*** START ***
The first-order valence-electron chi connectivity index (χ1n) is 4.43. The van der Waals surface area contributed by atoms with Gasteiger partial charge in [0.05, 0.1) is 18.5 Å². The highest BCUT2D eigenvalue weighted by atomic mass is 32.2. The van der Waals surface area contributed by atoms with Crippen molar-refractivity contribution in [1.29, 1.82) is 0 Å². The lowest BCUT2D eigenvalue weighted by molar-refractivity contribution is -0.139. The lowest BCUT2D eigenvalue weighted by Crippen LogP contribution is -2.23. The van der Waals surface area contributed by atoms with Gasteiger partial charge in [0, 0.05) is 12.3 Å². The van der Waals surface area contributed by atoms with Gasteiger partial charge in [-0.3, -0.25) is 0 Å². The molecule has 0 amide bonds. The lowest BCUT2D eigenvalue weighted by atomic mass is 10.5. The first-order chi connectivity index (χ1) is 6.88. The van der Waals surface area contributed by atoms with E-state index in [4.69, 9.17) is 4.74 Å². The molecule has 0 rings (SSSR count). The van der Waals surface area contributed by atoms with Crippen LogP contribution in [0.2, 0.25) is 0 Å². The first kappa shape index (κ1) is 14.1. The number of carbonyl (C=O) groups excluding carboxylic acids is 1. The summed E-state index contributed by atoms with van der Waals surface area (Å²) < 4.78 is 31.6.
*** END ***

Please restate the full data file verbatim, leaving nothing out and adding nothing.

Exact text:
The first-order valence-electron chi connectivity index (χ1n) is 4.43. The van der Waals surface area contributed by atoms with Gasteiger partial charge in [0.05, 0.1) is 18.5 Å². The highest BCUT2D eigenvalue weighted by atomic mass is 32.2. The van der Waals surface area contributed by atoms with Crippen molar-refractivity contribution in [1.29, 1.82) is 0 Å². The lowest BCUT2D eigenvalue weighted by molar-refractivity contribution is -0.139. The lowest BCUT2D eigenvalue weighted by Crippen LogP contribution is -2.23. The van der Waals surface area contributed by atoms with Gasteiger partial charge in [0, 0.05) is 12.3 Å². The van der Waals surface area contributed by atoms with Gasteiger partial charge in [-0.3, -0.25) is 0 Å². The molecule has 0 amide bonds. The lowest BCUT2D eigenvalue weighted by atomic mass is 10.5. The first-order chi connectivity index (χ1) is 6.88. The van der Waals surface area contributed by atoms with E-state index in [4.69, 9.17) is 4.74 Å². The molecule has 0 rings (SSSR count). The van der Waals surface area contributed by atoms with Crippen LogP contribution in [0.2, 0.25) is 0 Å². The first kappa shape index (κ1) is 14.1. The number of carbonyl (C=O) groups excluding carboxylic acids is 1. The summed E-state index contributed by atoms with van der Waals surface area (Å²) < 4.78 is 31.6.